£72k gets you seven seats, six cylinders and the biggest grille in the business
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The Top Gear car review:Mitsubishi Outlander PHEV
For:It’s extremely economical on short journeys, four-wheel drive, practical
Against:Feels dated inside, poor infotainment, bit of a heffalump to drive
What is it?
Very common indeed, is what it is. Mitsubishi’s Outlander PHEV (the brand’s flagship, now European emissions regulations have killed the aging, massive Shogun) is the best-selling plug-in hybrid in all of Europe, with over 100,000 sold here as of January 2018. In Britain it’s been the best-selling plug-in – hybrid or full-electric – for the last three years running, comfortably outselling the likes of the BMW 330e, Mercedes C350e, VW Passat GTE, Nissan Leaf and so-on. It does the numbers. And then some.
There are three reasons for this. First, it’s an SUV, and everybody loves an SUV. It’s the bodystyle du jour. You’ve probably got one. And if you don’t, science says you will soon. Second, it’s a plug-in hybrid, which means massive tax breaks and that warm, gooey feeling of having done A Good Thing for the environment. And lastly – there’s nothing else quite like it on sale. At least not for this kind of money - £40K or thereabouts. All the German SUV PHEVs are much bigger and more expensive. Same with Land Rover – its only PHEV is a Range Rover. Volvo does a few too, but the closest size-wise to the Outlander – the XC60 – is £60K.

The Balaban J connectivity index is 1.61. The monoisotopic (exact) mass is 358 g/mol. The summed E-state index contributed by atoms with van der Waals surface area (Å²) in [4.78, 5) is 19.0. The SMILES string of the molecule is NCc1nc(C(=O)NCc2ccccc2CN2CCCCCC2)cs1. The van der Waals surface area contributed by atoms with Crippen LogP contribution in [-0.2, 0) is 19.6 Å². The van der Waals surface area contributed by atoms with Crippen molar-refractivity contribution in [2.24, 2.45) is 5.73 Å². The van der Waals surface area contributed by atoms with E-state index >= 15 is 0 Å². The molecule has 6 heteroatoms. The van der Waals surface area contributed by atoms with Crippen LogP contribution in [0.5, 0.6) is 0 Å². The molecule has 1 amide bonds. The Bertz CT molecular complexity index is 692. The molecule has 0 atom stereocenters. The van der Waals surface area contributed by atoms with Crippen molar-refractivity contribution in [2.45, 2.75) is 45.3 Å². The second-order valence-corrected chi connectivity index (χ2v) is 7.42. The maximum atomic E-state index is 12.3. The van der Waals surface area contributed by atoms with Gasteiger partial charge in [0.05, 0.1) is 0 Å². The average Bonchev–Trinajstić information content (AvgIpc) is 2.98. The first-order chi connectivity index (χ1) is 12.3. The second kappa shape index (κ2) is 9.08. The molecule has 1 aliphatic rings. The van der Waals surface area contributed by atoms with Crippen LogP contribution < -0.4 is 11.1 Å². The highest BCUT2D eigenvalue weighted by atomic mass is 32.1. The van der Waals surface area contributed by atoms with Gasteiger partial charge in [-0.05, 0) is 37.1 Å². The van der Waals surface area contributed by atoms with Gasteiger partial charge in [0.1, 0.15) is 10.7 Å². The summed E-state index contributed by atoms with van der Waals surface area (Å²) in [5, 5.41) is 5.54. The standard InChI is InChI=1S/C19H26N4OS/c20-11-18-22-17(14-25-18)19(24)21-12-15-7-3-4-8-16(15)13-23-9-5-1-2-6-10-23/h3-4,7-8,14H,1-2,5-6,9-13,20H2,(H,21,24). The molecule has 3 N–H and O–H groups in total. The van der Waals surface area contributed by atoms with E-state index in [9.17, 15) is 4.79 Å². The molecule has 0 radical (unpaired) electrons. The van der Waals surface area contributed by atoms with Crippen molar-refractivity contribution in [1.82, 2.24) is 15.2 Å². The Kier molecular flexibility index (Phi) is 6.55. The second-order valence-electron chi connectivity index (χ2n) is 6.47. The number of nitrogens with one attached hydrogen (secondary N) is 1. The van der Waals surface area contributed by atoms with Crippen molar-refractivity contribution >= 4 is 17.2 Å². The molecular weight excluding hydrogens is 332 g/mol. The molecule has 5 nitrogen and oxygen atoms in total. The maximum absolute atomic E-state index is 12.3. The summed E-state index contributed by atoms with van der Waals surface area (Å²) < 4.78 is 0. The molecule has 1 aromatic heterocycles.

You could say the Outlander PHEV has been ‘facelifted’ for 2019 – but that would be inaccurate because, save for a new pair of LED headlights and different alloy wheels, it looks exactly the same as the car it replaces. It’s the same story inside, too. Identical to the old car, for all its strengths and all its flaws. Mitsubishi says its customers are fine with this, so fair enough.
The newness is in fact buried deep within. A 2.4-litre Atkinson-cycle four-cylinder engine replaces the old 2.0-litre, giving incremental economy and power gains, the e-motor mounted on the rear-axle is new and more powerful than the one it replaces, generator and battery capacities are up, and the steering, brakes, suspension, all-wheel drive and hybrid control systems have all been retuned/upgraded/made generally better. There is substantially more newness here than meets the eye.
But while all those upgrades are welcome, read on and you’ll learn that none are especially transformative.